The Last Unicorn by Peter S. Beagle
She was magical, beautiful beyond belief — and completely alone…
The unicorn had lived since before memory in a forest where death could touch nothing. Maidens who caught a glimpse of her glory were blessed by enchantment they would never forget. But outside her wondrous realm, dark whispers and rumors carried a message she could not ignore: “Unicorns are gone from the world.”
Aided by a bumbling magician and a indomitable spinster, she set out to learn the truth. but she feared even her immortal wisdom meant nothing in a world where a mad king’s curse and terror incarnate lived only to stalk the last unicorn to her doom… (via Goodreads)
Why was I interested in this book?
I’m currently writing what I’m referring to as “light fantasy”: fantasy with more humorous animals and sly curses than armies and thrones. So, I decided to reread some of my favorites of the genre.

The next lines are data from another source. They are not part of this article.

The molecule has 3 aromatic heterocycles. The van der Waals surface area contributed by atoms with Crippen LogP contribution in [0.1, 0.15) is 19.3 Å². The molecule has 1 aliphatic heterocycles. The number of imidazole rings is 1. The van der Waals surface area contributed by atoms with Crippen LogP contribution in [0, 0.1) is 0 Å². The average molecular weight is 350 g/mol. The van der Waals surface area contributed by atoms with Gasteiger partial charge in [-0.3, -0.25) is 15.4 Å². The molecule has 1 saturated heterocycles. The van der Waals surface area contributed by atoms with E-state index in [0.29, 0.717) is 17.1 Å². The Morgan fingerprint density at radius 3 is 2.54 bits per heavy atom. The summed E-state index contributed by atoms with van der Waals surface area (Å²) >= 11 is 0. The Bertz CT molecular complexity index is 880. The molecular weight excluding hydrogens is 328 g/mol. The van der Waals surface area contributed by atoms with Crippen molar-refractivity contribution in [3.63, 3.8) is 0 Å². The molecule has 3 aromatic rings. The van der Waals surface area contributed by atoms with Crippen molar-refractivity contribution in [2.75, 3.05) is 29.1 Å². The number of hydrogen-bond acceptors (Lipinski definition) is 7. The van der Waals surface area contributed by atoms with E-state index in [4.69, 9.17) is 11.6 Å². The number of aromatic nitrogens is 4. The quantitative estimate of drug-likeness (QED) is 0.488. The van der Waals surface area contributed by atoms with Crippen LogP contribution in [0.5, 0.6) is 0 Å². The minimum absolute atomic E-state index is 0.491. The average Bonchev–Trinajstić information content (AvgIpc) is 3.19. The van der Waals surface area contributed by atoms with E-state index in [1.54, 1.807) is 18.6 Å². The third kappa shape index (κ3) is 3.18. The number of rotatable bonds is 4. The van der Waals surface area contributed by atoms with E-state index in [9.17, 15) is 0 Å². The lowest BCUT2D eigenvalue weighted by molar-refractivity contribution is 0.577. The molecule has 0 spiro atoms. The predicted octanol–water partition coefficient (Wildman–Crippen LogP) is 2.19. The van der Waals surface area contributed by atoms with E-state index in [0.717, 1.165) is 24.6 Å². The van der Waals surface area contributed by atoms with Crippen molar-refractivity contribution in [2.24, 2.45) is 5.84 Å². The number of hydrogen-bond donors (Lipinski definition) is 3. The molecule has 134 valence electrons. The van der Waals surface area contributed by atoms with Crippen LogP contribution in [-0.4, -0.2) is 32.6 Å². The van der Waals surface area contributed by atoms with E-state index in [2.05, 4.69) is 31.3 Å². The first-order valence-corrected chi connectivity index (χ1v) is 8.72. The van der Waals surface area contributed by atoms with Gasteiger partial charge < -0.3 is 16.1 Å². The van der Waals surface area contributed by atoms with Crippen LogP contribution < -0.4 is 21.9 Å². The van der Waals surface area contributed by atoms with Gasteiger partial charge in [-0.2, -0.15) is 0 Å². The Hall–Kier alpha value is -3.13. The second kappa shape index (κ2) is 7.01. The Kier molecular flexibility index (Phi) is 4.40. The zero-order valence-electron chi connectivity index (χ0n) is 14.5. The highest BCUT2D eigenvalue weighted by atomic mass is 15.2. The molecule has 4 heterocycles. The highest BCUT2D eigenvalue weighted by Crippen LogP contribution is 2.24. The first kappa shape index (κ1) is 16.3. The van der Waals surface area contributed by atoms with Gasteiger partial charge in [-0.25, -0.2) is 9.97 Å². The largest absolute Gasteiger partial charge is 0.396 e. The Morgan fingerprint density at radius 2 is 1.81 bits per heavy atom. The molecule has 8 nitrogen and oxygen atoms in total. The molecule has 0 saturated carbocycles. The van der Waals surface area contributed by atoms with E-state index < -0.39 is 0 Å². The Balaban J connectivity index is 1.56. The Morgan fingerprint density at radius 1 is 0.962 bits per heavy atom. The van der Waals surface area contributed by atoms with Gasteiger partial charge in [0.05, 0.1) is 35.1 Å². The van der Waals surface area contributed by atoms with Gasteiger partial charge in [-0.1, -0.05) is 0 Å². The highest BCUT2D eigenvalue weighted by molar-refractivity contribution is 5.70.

During this reread, I noticed the themes of ownership more. I’ve always been intrigued by Mommy Fortuna’s line “You never could have freed yourselves alone! I held you!” It’s a sentiment that is echoed over and over again as each character gains and loses something, but with attention that can be focused on the fate of that owned thing.
What Didn’t Work
I read aloud the first couple chapters of The Last Unicorn on our way back from Sacramento. I had noticed in Beagle’s last book, In Calabria, that occasionally the use of similes and metaphors is a bit…excessive. I had never really noticed it in Unicorn until I was reading it to Eric. I think our conversation went a bit like this:
Eric: Uh, that prose is a bit purple.
Takeaway, in my own writing, make the similes special.
Still my favorite book. Peter S. Beagle, still one of my favorite writers. I’ll be reviewing his newest collection The Overneath in a couple month’s time.
Publishing info, my copy: paperback, ROC, 1991
Acquired: UNL’s bookstore, summer of 1993
Genre: fantasy, light fantasy